Bell Atlantic chairman outlines growth plan

April 30, 1994|By Michael Dresser | Michael Dresser,Sun Staff Correspondent

WILMINGTON, Del. -- Bell Atlantic Chairman Raymond W. Smith had some advice yesterday for investors who might be waiting for the next big deal after the collapse of the $30 billion merger with Telecommunications Inc.: "Don't hold your breath."

Speaking at the Philadelphia-based phone company's annual meeting in Wilmington, Mr. Smith outlined a growth plan that will rely on internal expansion rather than acquisition. The TCI deal, jTC he said, was "a once-in-a-lifetime opportunity that will not come again."

Mr. Smith did not dwell long upon the demise of the TCI merger, preferring to emphasize the company's ambitious plans for a sophisticated "full-service" network and the phenomenal growth of its wireless business. By the fourth quarter of this year, he said, all of Bell Atlantic's telephone lines will be able to carry simultaneous voice, data and video transmissions.

But the chief executive could not leave the topic of TCI entirely alone, at one point taking issue with reports that a personality clash between he and TCI President John Malone contributed to the breakdown.

"Despite the media's attempt to build this into something more, there was no culture clash, no ego war, no hidden agendas, no jilted bridegrooms," he said.

Mr. Smith, a sometime playwright, appeared entirely at home bestriding the stage of Wilmington's ornate and historic Playhouse Theatre. With patience and dry humor, he parried seemingly endless volleys from perennial corporate gadfly Evelyn Y. Davis on topics ranging from corporate legal bills to the daughter's day in the workplace.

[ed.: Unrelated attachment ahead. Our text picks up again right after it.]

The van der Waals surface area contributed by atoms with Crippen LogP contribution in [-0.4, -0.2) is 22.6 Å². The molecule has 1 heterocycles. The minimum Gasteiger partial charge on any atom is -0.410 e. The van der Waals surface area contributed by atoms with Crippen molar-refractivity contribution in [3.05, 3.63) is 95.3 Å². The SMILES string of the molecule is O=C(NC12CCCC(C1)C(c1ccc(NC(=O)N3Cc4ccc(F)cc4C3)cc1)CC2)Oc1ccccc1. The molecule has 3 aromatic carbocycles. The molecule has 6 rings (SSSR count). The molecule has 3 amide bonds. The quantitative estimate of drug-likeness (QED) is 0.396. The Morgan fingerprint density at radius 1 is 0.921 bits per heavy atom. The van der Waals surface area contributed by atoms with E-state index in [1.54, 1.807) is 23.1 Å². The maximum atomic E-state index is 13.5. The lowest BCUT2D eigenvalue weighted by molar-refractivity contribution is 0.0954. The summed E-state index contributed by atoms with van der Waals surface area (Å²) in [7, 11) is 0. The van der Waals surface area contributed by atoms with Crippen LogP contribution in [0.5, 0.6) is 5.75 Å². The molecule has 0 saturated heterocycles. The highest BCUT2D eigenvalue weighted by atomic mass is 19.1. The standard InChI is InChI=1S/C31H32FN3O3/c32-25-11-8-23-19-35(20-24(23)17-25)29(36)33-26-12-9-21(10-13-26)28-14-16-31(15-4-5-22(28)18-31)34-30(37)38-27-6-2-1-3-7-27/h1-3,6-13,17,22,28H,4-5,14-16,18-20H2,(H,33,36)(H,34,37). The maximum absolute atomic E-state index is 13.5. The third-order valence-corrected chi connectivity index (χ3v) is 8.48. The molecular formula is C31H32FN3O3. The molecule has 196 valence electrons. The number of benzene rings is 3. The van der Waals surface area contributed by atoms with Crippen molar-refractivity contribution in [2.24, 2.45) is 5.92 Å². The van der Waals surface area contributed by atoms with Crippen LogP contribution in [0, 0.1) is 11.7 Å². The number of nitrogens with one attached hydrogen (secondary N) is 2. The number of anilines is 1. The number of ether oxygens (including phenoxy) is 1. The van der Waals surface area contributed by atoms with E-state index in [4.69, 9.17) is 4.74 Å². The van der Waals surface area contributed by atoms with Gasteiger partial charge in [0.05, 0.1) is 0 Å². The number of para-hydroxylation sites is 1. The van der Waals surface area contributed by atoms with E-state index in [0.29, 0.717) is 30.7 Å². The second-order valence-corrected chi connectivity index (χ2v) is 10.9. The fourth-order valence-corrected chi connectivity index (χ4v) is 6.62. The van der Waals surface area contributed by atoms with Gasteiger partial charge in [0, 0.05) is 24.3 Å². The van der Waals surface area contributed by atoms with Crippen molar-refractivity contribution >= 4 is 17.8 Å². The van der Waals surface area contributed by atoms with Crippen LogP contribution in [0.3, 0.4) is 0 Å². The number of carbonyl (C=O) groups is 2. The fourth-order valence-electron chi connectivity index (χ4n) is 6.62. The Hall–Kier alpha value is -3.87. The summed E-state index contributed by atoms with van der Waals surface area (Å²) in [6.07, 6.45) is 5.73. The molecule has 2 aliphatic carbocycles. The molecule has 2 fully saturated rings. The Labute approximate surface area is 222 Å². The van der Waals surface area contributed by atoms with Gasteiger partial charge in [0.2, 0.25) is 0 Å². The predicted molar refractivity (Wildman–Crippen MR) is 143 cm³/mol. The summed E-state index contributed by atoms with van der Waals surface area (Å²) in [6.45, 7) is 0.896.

"A little bit of tolerance early allows her to get it over with and off she goes," Mr. Smith said after Ms. Davis collected a kiss on the cheek and departed. "It's a matter of strategy."

In a press conference after the otherwise largely uneventful meeting, Mr. Smith elaborated on the company's near-term plans.

He said Bell Atlantic is still waiting for the green light from the Federal Communications Commission to launch its first market trials of video-on-demand and cable television service over the phone lines.

"We're ready to go," Mr. Smith said, referring to Bell Atlantic's plans to offer its proprietary Stargazer television service in parts of Northern Virginia and Montgomery County by early next year.

Mr. Smith said some of the regulatory approvals the company needs to offer video services had been tied up in the FCC for up to 18 months. He added that FCC Chairman Reed Hundt had assured him that those approvals will be put on the fast track.

Mr. Smith said he expects that Bell Atlantic will be able to split the cable television market with the incumbent cable company in any market it enters within four years of offering the service. He said the company's studies show that 15 percent to 20 percent of cable TV subscribers are so disgruntled that they would jump ship to Bell Atlantic as soon as it entered the market.

Mr. Smith was particularly bullish on the prospects for Bell

Atlantic's wireless telephone businesses, noting that revenues from Bell Atlantic Mobile's cellular phone service grew 42.3 percent in 1993 and was on a pace to exceed that this year.

"We think wireless will be as commonplace in 10 years as wired is today," he said.

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